Artificial sweeteners could raise risk of developing type-2 diabetes: Research

Artificial sweeteners could raise risk of developing type-2 diabetes: Research

Consumption of artificial sweeteners in large amounts could significantly raise the risk of developing type-2 diabetes (T2DM), a new research revealed. A team of researchers examined 27 healthy volunteers who were given a quantity of two different NAS (sucralose and acesulfame-K) equivalent to drinking 1.5L of diet beverage daily or an inactive placebo.

The volunteers were asked to consume in the form of capsules thrice a day before meals over a period of two weeks. At the end of the two weeks, the researchers examined the subjects again.

They found that NAS supplementation led to an increase in measures of the body's response to glucose, which they measured with the help of a technique called the incremental area under the curve (iAUC). That was greater for glucose absorption as well as blood glucose, while the iAUC for the gut peptide GLP-1 decreased.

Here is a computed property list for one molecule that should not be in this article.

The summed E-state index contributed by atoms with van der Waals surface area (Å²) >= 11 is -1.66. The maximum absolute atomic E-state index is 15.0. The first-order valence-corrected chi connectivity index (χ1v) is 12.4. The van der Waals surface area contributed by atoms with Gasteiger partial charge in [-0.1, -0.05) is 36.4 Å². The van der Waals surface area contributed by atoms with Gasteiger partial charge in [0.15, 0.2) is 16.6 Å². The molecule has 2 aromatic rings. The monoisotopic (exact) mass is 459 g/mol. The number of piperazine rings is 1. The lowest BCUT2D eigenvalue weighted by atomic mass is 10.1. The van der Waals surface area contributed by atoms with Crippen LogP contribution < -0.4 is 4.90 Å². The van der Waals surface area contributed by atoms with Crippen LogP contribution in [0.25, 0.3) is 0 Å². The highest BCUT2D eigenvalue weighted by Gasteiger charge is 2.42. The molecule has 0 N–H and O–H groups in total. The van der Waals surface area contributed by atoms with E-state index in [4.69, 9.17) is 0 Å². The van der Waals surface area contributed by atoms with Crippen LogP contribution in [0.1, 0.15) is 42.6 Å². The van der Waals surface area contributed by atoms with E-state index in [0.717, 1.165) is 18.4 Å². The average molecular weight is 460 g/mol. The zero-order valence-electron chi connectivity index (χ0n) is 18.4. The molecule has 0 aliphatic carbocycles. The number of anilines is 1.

The researchers concluded, “This study supports the concept that artificial sweeteners could reduce the body's control of blood sugar levels and highlights the potential for exaggerated post-meal glucose levels in high habitual NAS users, which could predispose them to developing type-2 diabetes.”

The alarming findings of the research were presented at the meeting of the European Association for the Study of Diabetes (EASD), which took place from 11-15 September in Lisbon, Portugal.

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